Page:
Porn addict (age 25): Is it possible to be porn addict but not a sex addict? I know I cannot control my porn use, nor masturbation with fantasy. But after sex I’m more satisfied. I sometimes survive a week or so without porn. I also wasn’t subject to childhood abuse, so I don’t think I’m escaping from past memories. Quite a lot of sex addicts I know from SLAA meeting are also substance abusers. I have never had cravings for alcohol or drugs, even though I drink too much once in a while. I have no shame about my porn use and never did. Also, Patrick Carnes says that the main belief of sex addicts is “No one would love me if they knew me as I am”. I know it’s not true because my partners and friends know about my addiction and I’ve never experienced any negative reaction from them because of that. Yes I do have problems around people and I’m not very confident, but I believe it’s due to overwanking and too much time in front of computer vs. interaction with real people. Porn for me is just a way of escaping from reality and coping with stress—the most effective and most exciting vehicle to disconnect with reality. I honestly don’t think that I’m a ‘sex addict.’

Here are some ways porn addiction differs from sex addiction:

  1. Sex addiction involves real people; Internet porn addiction involves a screen. Porn addicts are hooked on pixels/searching/constant visual novelty. In contrast, sex addicts are hooked on novel partners, voyeurism, frottage, flashing, risky sex, and so forth; porn may or may not supplement other behaviors.
  2. Internet porn addiction is more akin to video-game addiction than sex addiction. It often does not spill over into other sexual activity. In fact, many heavy porn users cannot become aroused by real women—even women they find sexually attractive. Comparing a porn addict to a sex addict is like comparing a World of Warcraft enthusiast to a Las Vegas high-roller.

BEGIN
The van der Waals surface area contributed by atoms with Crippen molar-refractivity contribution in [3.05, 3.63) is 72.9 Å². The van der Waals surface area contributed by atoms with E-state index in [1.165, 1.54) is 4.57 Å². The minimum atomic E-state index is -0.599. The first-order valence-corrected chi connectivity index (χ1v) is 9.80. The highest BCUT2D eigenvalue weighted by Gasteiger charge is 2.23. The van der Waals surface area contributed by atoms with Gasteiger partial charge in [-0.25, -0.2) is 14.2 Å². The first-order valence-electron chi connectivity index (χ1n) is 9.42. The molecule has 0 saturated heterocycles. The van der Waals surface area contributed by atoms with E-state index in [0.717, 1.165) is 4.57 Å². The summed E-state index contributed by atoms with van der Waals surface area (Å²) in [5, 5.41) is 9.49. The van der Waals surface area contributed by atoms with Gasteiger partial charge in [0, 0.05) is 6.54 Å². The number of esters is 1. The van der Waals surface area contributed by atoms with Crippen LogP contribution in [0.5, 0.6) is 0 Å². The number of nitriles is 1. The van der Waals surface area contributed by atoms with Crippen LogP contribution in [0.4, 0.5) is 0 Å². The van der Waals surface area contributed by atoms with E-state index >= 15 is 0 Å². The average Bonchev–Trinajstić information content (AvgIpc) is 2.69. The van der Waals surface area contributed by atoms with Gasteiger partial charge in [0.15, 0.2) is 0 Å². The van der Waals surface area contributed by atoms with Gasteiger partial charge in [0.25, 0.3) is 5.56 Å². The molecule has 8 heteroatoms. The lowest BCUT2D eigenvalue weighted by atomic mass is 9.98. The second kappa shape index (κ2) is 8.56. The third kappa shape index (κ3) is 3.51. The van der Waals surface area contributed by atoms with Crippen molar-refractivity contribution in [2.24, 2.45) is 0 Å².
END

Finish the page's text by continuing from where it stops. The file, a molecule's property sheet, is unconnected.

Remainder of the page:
3. Internet porn addicts often comment that they would like a steady girlfriend, or, if they have a mate, that they want to respond sexually to her. Sex addicts want a variety of partners. They are hooked on novel people rather than novel pixels.
  4. Sexual performance woes are a common complaint among Internet porn addicts. We typically don’t hear about severe sexual performance problems among sex addicts.
  5. Porn addiction appears to be increasing as access to high-speed porn during teen years increases, although some older guys also report developing the addiction after switching to high-speed Internet.

In sum, a sex addict’s pursuit of living people is over the top, while a porn addict is largely missing out on 3-D action. In effect, porn proves “sex negative” for many users.  How could such a bizarre situation arise?

Internet porn: a most unnatural natural reinforcer

In recent decades, innocuous natural rewards like food and sex have been joined by some very unnatural kin. These imposters trip the same neural triggers as the natural rewards our brains evolved to pursue. Our limbic brains love them—and are inclined to overlook their drawbacks.

For example, presented with endless varieties of cheap, tasty, high-calorie food, 79 percent of adult Americans are overweight, and some thirty percent of us are addicted to these goodies (obesity), despite negative physical, social and psychological consequences. “Addicted” is a medical term here, not a metaphor. It means the consumer’s brain has changed in the same fundamental ways a substance addict’s does.